Finnish researchers stationed in Antarctica

Researchers from the University of Helsinki are monitoring the quality of the snow in Antarctica.

Finnish researchers stationed in Antarctica

Antarctica is like a great mirror. Covered by ice and snow, the bright, white surface of Antarctica reflects back into space over 90 per cent of the solar energy it receives. If the mirror grows darker, humankind will be facing increasingly overwhelming problems caused by climate change.

For this reason, changes in the quality of snow in Antarctica are monitored closely by researchers.

– When the water content of snow increases, its reflection capacity decreases dramatically. Wet snow reflects only 50 per cent of the radiation that falls upon it. The decrease in reflectivity from 90 to 50 per cent means a five-fold increase in the amount of solar energy absorbed by the snow, and the process is self-accelerating, says Matti Leppäranta, Professor of Physics.

The Finnish physicists study the surface snow in Antarctica up to a depth of ten meters: they measure the density, hardness, electrical conductivity, crystal size and shape, pH value, salinity and more.

During the ten-year follow-up period, there have been no significant changes in the snow, and the variation that has occurred can be explained by the different conditions each summer.

Different kind of snow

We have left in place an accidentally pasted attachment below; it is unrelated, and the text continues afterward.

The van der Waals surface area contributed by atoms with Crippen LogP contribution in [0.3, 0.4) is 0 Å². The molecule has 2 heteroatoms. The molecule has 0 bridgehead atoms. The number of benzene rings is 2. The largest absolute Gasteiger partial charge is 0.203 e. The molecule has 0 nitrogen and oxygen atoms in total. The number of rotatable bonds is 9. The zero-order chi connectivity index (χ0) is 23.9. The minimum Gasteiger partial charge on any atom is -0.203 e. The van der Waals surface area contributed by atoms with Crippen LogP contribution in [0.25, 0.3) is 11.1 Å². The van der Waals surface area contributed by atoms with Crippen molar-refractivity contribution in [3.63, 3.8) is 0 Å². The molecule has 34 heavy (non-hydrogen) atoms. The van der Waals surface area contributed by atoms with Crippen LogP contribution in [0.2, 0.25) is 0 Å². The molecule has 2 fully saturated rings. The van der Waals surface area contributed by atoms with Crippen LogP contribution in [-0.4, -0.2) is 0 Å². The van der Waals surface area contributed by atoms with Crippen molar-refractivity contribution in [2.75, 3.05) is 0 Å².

Snow in Antarctica is different from that on the streets of Helsinki. Its crystal size is smaller, and it is particularly this type of snow that reflects radiation the most effectively. The reflective capacity of the snow cover is different for other reasons, too.

– In Northern Europe, low pressure weather systems quickly turn snow quite wet, whereas in Antarctica, apart from the coastal area, the snow is very dry. In fact, in the summer, more snow evaporates than melts.

Even the slightest impurities will significantly increase the amount of heat absorbed by snow. In Finland this can be seen in how the snow around a wood-heated sauna will melt faster than snow further away – this is because of the tiny soot particles that will have landed on it via the chimney. In Antarctica, the snow is still very clean.

– There is so little black carbon in the Antarctic snow that it cannot be seen with the naked eye. I'm not sure it has any impact, says Leppäranta.

Helsinki University Bulletin: Ten meters of snow » »

Text: Antti Kivimäki
Photo: Finnarp 2010

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